Chapter 1 introduction
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Chapter 1: Introduction. Analytical Chemistry Qualitative analysis Quantitative analysis Classification of Analytical Methods Classical methods (wet chemical methods) Instrumental methods. Comparisons of Wet Chemical and Instrumental Methods. Types of Instrumental Methods

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Chapter 1: Introduction

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Chapter 1 introduction

Chapter 1: Introduction

  • Analytical Chemistry

    • Qualitative analysis

    • Quantitative analysis

  • Classification of Analytical Methods

    • Classical methods (wet chemical methods)

    • Instrumental methods


Comparisons of wet chemical and instrumental methods

Comparisons of Wet Chemical and Instrumental Methods


Chapter 1 introduction

  • Types of Instrumental Methods

    • Separation techniques

      • Chromatographic

        • Gas

        • Liquid

        • …….

      • Electrophoresis

        • Many types

    • Detection techniques

      • Optical spectroscopy

        • Absorption

        • Emission

        • Fluorescence

      • Mass spectroscopy

        • Atomic

        • Molecular


Chapter 1 introduction

  • Instruments for Analysis

Signal

Generator

Sample

Analytical

Signal

Input

Transducer

(Detector)

Signal

Processor

Output

Transducer

(Readout)


Chapter 1 introduction

  • Instruments for Analysis


Chapter 1 introduction

  • Selection of An Instrumental Method

    • Defining the problem

    • Performance characteristics

      Figure of Merits: Quantitative performance criteria of instruments that are expressed in numerical terms


Chapter 1 introduction

  • Precision

    A measure of the random or indeterminate error

Relative Standard Deviation


Chapter 1 introduction

  • Bias

    A measure of the systematic or determinate error

    Bias = µ - Xt

    µ - the population mean for the concentration of an analyte

    Xt – true concentration

    Standard reference materials (SRM)


Chapter 1 introduction

Signal

Signal

x

x

x

x

x

x

x

x

Sbl

Sbl

Concentration

  • Sensitivity

    A measure of the ability of an analytical method to discriminate between small differences in analyte concentration

    • Calibration sensitivity (S = mc + Sbl)

Concentration


Chapter 1 introduction

Signal

Concentration

  • Sensitivity

    • Analytical sensitivity ( = m/sS)

      m – slope; sS – standard deviation of the measurement

      Relative insensitive to amplification factors

Increase the gain of the instrument by a

Factor of two


Chapter 1 introduction

Sm = Sbl + ksbl

Standard deviation of

the Blank signal

Analytical Signal

Blank signal

  • Detection limit (Limit of detection, LOD)

    The analyte concentration giving a signal equal the blank signal, Sbl, plus three time standards deviation of the blank, sbl

Convert signal response, Sm, to analyte concentration


Chapter 1 introduction

Sm = Sbl + ksbl

Standard deviation of

the Blank signal

Analytical Signal

Blank signal

  • Dynamic Range

    Lowest concentration (LOQ) to the concentration where the calibration curve departure from linearity (limit of linearity, LOL)

Convert signal response, Sm, to analyte concentration


Chapter 1 introduction

  • Dynamic Range


Chapter 1 introduction

  • Guideline for Reporting Data (Recommended by ACS Committee of Environmental Improvement)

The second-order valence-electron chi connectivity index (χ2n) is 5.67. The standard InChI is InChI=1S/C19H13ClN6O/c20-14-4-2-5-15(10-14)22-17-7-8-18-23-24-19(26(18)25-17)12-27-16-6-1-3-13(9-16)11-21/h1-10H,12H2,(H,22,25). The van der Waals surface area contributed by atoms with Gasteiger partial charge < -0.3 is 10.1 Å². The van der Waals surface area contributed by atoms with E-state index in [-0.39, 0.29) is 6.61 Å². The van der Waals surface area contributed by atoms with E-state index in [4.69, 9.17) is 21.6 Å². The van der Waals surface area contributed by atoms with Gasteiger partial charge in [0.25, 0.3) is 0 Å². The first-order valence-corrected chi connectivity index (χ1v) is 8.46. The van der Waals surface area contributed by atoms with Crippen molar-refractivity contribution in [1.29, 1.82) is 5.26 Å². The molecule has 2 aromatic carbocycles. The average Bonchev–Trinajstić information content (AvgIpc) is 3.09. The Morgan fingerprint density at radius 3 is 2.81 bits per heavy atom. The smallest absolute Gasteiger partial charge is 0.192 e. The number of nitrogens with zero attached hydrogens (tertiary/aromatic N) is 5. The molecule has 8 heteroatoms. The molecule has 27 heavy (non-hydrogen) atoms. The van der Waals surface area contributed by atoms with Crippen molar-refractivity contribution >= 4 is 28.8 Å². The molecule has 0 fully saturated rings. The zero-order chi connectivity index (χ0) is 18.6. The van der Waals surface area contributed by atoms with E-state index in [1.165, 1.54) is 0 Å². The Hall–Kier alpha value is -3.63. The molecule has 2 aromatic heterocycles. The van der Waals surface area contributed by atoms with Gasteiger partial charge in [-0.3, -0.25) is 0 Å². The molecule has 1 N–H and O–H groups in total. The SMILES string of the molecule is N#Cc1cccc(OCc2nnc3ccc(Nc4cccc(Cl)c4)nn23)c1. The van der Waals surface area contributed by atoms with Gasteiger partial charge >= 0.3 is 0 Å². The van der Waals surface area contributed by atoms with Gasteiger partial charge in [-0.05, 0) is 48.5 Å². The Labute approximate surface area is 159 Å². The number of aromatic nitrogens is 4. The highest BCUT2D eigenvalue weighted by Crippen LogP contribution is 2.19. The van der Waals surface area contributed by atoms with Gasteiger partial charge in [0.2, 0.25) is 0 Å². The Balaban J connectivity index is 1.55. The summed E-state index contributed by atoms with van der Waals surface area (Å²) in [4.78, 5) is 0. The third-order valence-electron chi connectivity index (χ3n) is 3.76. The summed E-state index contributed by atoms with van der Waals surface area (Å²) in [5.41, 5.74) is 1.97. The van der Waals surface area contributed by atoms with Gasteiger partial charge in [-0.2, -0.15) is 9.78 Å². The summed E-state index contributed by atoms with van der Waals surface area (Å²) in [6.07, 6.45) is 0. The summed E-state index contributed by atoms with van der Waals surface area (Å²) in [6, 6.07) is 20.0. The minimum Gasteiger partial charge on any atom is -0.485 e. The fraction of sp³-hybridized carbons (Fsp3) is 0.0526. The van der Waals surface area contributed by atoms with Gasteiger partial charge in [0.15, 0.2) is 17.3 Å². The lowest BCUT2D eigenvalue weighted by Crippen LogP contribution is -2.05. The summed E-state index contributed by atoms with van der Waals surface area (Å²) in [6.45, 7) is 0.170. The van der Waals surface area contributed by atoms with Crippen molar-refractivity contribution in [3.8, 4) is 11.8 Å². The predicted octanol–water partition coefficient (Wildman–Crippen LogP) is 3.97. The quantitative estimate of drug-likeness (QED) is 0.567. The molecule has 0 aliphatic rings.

Analyte

    ConcentrationRegion of reliability

    < 3σRegion of Questionable detection

    (unacceptable)

    3σDetection limit

    3σ-10σRegion of less certain quantitation

    10σLimit of quantitation

    > 10σRegion of quantitation


Chapter 1 introduction

99.7%

Question: When the value of 10 sbl (standard deviation of the blank) is used as LOQ, what is the relative standard deviation of the measurement at this point at the 99.7% confidential level, and why?


Chapter 1 introduction

  • Selectivity

    The degree to which the method is free from interference by other species contained in the sample matrix

    S = mAcA + mBcB + mCcC + Sbl

    The selectivitycoefficient for B with respect to A

    kB,A = mB/mA

    ……………………………………

    Note: this is the selectivity of an analytical detection technique


Chapter 1 introduction

  • Calibration Methods

    Analytical response

    • Comparison with Standard

      • Direct comparison

        • Colorimetric

      • Titration

Analyte Concentration


Chapter 1 introduction

Signal

Concentration

  • Calibration Methods

    • External Calibration Curve

Normally use the method of least squares

X

X

X

X


Chapter 1 introduction

  • Calibration Methods

    • External Calibration Curve

      Two Assumptions:

      1. Linear relationship

      2. deviation of the individual point from the straight line arises from the error in the measurement


Chapter 1 introduction

Signal

Without sample matrix effect

With sample matrix effect (signal suppressed)

Concentration

  • Calibration Methods

    • Standard Addition


Chapter 1 introduction

C1, C2, and C3 are the concentrations of analyte after spiked with stnard, with counting the amount of analyte in the original sample solution.

C0 is the concentrations of analyte in sample without spiking

  • Standard Addition

C0

C1

C2

C3

Signal

x

S = mC + Sbl

Sample signal

Sbl

x

x

C0 =Sbl/m

x

Conc. of analyte C0

Concentration


Chapter 1 introduction

  • Internal Standard

    Add a substance in a constant amount to all samples and, blanks, and calibration standard in an analysis

Sanalyte/Sinternal

Concentration


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